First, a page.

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  1. #1
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    Question About 302's & 301's
    I've done some research, and think I'm correct that affiliate links will track when using a 302 or 301 redirect to the merchant's site. Has anyone had experience with this, and do the major networks track properly?

    Next, are 302's now considered to be "sneaky redirects" like java redirects in Matt Cutts' world?

    Lastly, is there a preferred syntax for doing this in the .htaccess file?

    Any advice would be appreciated.

  2. #2
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    Bump.
    Anyone have any input on this? Thanks

  3. #3
    http and a telephoto
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    301's are the "good" redirects... they look like

    Redirect 301 link-to-be-redirected http://where-to-direct-link-to.com

    There are more sophisticated uses, but that is what a basic link looks like. There are discussions about redirects if do a search here. Lots of them....
    Deborah Carney
    TeamLoxly.com BookGoodies.com ABCsPlus.com

  4. #4
    general fuq mrbshouse's Avatar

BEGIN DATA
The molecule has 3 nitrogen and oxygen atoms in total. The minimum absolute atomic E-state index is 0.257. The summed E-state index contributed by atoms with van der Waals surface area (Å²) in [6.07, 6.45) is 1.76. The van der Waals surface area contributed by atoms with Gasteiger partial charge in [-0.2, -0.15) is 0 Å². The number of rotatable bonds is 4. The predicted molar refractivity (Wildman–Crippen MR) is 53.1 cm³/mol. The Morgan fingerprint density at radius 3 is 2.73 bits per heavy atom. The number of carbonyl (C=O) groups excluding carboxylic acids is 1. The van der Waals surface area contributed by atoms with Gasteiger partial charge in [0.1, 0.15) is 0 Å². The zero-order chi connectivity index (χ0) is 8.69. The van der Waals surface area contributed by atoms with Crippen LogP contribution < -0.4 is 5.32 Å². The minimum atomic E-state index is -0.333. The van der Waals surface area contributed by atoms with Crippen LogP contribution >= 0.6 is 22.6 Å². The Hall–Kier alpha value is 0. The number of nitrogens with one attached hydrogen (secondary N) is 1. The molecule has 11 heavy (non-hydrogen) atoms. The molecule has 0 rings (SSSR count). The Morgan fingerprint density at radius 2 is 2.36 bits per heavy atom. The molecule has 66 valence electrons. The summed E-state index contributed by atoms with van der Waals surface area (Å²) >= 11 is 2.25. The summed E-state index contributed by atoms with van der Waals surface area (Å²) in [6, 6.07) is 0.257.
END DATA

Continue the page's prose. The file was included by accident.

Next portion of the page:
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    302's and 301's are used to tell the search engines that the links need to be updated and are generally used to avoid a 404 error for someone trying to access a page on your sever. 302's are temp and 301's are permanent.

    Will they track probably, but the end result is your telling the search engine to not visit your site, but to go directly to the link...end result you'll likely loose the indexing you would have had otherwise.

    I think your looking for a different solution that would redirect the links within your site, so maybe if you post what your trying to do someone might have input on the best way to do it.

  5. #5
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    Thanks for getting back to me. I have an old site that has a bunch of old pages that I haven't visited for at least two or three years. Many of these have javascript redirects, for instance, using affiliate links to merchants. Its stuff like this, I believe, that's holding the site down in the serps.